Harry T. Aleo's Lost in the Fog, the Eclipse Award sprint champion of 2005, will get a feel for the track that will host this year's renewal of the TVG Breeders' Cup Sprint (gr. I) when he takes on six rivals in Saturday's $150,000-added Aristides Breeders' Cup (gr. III) at Churchill Downs.
Lost in the Fog, winner of the Eclipse Award as America's champion sprinter of 2005, has been assigned high weight of 124 pounds for next week's $150,000-added Aristides Breeders' Cup (gr. III) at Churchill Downs.
Lost in the Fog, the nation's champion sprinter last year, will carry 125 pounds when he faces four rivals Saturday in his 2006 debut in the $100,000 Oakland Tribune Golden Gate Fields Sprint.
The $400,000 San Francisco Breeders' Cup Mile (gr. IIT), the richest race in Northern California, is one of eight six-figure stakes that Golden Gate Fields has scheduled for its 2006 spring meeting. The 65-day season begins Wednesday.
Harry J. Aleo's Frisco Star, who set a track record last summer at Santa Rosa when he broke his maiden by 8 1/2 lengths, made his long awaited second start Thursday at Bay Meadows and scored a hard-fought victory.
Harry J. Aleo's Frisco Star, who set a track record when he made his career debut last summer, will make his highly-anticipated second start Thursday at Bay Meadows.
- By Jack Shinar
Most handicappers expected a close race for the 2005 Horse of the Year Award, but it didn't turn out that way as Saint Liam won in a landslide.
The good news is, after a two-month vacation in Florida, Lost in the Fog reported back to work at Gilchrist's barn in early January to begin training for a 2006 campaign, the main target of which will be another crack at the Sprint, to be run this year at Churchill Downs. Gilchrist indicated he will likely map out a less-rigorous campaign for his star this time around, with early plans calling for an April debut in California.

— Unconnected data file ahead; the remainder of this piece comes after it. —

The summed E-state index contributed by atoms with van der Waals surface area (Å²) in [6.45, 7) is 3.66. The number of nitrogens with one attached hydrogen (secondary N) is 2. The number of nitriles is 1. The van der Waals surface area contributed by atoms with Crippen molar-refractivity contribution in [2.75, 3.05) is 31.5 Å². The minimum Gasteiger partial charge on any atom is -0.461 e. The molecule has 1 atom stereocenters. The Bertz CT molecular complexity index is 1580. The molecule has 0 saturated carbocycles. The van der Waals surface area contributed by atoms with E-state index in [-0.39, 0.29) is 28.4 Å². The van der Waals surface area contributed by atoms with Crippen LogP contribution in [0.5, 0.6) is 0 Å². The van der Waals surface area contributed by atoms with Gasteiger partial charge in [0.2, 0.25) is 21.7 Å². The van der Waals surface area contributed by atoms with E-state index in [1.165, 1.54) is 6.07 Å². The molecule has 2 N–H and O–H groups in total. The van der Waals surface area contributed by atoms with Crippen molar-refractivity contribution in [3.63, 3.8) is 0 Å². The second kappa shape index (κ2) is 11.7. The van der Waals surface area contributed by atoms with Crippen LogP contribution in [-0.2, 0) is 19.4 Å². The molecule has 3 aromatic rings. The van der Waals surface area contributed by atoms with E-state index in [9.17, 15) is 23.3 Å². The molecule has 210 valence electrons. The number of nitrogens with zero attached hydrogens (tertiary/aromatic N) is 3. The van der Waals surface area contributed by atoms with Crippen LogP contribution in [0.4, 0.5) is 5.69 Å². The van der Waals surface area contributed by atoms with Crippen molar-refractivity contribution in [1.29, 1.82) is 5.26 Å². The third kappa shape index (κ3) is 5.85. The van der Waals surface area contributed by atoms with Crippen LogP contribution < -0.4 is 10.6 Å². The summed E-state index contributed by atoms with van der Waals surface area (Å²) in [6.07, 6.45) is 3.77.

It was nearly a sweep for the "A" team -- the connections of Florida-bred Afleet Alex -- who collected hardware for five major awards, including champion 3-year-old colt and Florida-bred horse of the year at the annual Florida Thoroughbred Breeders and Owners Association Awards dinner Jan. 16.
Hall of Fame jockey Russell Baze and Texas-based trainer Steven Asmussen wrapped up the 2005 season as North America's leading jockey and trainer by wins.
Buck Pond Farm announced its 2006 stud fees, which includes a hike for Lost Soldier, the sire of Lost in the Fog, and the setting of fees for several new stallions. The farm, near Versailles, Ky., is owned by Doug Arnold and will be home to a dozen stallions next year.
Lost in the Fog, who suffered his first defeat Saturday when he ran a disappointing seventh in the TVG Breeders' Cup Sprint (gr. I) at Belmont Park, will now get a vacation.
The biggest favorite on the Breeders' Cup World Thoroughbred Championships day program faltered, Lost in the Fog going down at 3-5 odds and finishing off the board in the $1.06 million TVG Breeders' Cup Sprint (gr. I).
Friday morning as Lost in the Fog galloped around the Belmont Park track, owner Harry Aleo and Susan Seper, the breeder of the undefeated 3-year-old colt and most exciting prospect in this year's Breeders' Cup World Thoroughbred Championships, were taking it all in.
One of the groups paying particular attention at the rail the past few mornings at Belmont Park are those who will have some of the participants in their next careers – the farm owners and stallion managers.
While we'll have to wait until Wednesday morning for the post position draw for the Breeders' Cup World Thoroughbred Championships, the connections of the runners in the TVG Sprint (gr. I) may be thrilled if their horse pulls the number five post.